After putting her degree on hold for nearly two decades, veteran crosses the finish line
Solana Stevens Jackson never gave up on her dream of becoming an advocate for her students.
When Solana Stevens Jackson first set foot on the campus of Metropolitan State University of Denver in 2005, she had no idea she would still be there nearly two decades later. At the time, she was a young high school graduate in search of an affordable, quality education. But unknown to Jackson, she was climbing onto an 18-year rollercoaster ride.
This winter, she’ll finally disembark as an MSU Denver graduate with a degree in Special Education. Jackson is now a wife, a mother, a veteran and a future special-education teacher.
“I always knew I wanted to finish at MSU Denver,” she said. But that was easier said than done. Jackson, a graduate of East High School in Denver, had enlisted in the U.S. Army Reserve shortly before beginning college. But soon, she was deployed to Iraq as a supply specialist. Even after leaving the military, she remained overseas in Bahrain and Japan with her husband, also a veteran.
Returning to metro Denver, and her alma mater, in the era of Covid-19 was daunting. Jackson, now a mother of three, had to contend with civilian life, a long commute from Colorado Springs and the post-traumatic stress disorder and depression she carried from her experiences overseas.
Overwhelmed, she tried to hide her struggles from her family. “I would go in the shower and cry and breathe,” she recalled. “I thought I had to be strong.”
But at MSU Denver, Jackson discovered strength in her vulnerability by tapping into a lifelong interest in special education. Spurred by her memories of a beloved uncle with cerebral palsy, she started working with children with special needs as part of her degree program. Helping them confront their varying abilities meant tapping into her softer side.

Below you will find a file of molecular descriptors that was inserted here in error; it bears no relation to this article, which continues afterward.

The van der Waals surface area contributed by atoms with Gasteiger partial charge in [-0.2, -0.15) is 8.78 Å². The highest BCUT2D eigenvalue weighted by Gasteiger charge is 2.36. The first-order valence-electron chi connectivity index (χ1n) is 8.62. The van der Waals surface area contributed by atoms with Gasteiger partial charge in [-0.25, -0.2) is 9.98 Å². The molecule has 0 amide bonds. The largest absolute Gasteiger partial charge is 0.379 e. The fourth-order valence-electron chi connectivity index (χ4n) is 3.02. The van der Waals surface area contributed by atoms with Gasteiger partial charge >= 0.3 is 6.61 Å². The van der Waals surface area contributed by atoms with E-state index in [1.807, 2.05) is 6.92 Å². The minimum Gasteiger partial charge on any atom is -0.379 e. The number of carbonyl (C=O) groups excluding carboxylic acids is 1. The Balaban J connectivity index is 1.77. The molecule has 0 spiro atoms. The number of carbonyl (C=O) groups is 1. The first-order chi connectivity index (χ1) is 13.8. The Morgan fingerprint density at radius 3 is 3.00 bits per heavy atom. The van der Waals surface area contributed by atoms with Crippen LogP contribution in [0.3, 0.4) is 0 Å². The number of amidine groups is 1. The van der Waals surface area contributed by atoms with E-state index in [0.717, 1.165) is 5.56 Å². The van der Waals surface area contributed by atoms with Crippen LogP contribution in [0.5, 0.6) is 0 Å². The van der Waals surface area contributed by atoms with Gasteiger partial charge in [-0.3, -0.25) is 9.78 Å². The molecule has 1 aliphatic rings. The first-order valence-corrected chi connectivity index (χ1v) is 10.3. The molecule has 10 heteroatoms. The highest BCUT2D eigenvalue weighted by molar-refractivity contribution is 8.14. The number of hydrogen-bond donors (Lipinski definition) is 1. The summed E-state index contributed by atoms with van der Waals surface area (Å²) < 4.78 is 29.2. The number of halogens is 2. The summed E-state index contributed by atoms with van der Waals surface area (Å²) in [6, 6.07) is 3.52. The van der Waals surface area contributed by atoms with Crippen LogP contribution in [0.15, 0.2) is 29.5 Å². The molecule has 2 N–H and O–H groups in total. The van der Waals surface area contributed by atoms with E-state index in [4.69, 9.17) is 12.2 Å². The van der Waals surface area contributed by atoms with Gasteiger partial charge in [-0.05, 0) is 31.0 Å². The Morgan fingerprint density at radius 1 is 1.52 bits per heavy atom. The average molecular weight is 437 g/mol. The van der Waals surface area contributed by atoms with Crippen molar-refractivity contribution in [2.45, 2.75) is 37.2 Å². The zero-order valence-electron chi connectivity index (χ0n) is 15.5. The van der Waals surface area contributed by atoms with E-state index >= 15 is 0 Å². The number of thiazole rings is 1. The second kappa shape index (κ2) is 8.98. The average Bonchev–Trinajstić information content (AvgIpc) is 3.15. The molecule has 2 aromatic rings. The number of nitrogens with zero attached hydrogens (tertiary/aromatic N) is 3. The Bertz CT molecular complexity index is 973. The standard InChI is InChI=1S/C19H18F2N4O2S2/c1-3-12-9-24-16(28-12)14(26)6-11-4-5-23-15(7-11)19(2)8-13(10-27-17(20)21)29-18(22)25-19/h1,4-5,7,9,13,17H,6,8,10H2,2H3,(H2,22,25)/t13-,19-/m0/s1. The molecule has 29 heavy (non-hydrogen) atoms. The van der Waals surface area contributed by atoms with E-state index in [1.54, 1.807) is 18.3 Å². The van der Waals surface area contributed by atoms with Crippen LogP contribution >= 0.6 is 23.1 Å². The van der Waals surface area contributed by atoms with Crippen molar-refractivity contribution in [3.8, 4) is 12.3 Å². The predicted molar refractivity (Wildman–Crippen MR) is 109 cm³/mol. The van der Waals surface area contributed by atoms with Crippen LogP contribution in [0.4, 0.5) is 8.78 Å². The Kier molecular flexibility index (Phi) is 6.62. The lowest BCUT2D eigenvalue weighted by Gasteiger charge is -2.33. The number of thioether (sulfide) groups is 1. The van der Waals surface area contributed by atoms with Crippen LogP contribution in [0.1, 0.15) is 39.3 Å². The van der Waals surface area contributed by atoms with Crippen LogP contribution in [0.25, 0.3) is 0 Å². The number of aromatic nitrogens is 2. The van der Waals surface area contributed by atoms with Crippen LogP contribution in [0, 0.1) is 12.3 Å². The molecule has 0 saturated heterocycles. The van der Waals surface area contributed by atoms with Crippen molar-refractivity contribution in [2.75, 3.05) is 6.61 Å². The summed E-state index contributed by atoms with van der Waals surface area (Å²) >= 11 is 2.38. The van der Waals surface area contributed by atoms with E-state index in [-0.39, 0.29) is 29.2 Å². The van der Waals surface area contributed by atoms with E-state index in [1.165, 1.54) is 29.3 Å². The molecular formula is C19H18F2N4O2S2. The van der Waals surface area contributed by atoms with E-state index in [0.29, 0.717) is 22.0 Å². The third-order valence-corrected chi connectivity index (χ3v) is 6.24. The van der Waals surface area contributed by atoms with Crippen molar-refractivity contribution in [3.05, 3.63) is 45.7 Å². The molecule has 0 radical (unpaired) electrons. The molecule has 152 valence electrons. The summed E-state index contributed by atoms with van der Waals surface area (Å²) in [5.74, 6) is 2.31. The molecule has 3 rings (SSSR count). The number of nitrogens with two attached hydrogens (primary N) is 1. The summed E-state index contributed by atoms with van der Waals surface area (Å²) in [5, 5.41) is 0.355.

“Since student teaching, I’ve come full circle,” she said. “I see the world through the lens of the students. I see how they feel and comfort them. I’m a nurturer.” As an advocate for her students at Columbia Elementary School, Jackson realized she was capable of being a rock in a world that could feel like quicksand.
Providing that support to others — and asking for help — pushed Jackson forward. With the help of MSU Denver and programs such as Finish What You Started, which provides tuition assistance and individualized support for eligible students, Jackson persevered.
When she walks across the stage to accept her degree, she’ll do so in front of her friends and family, most important among them her three proud children.
Though she had no idea it would take nearly 20 years to get a degree, Jackson has few regrets about the length or trajectory of her educational journey.
“I just want to be an example to someone who doesn’t have a voice,” she said, reflecting on how she kept going despite every obstacle. “Don’t quit. It’s hard, but you’ve got to keep going. Even if it takes 20 years to finish.”
Editor’s note: FOX31 named Jackson its Serving Those Who Serve Hero of the Month for December 2023!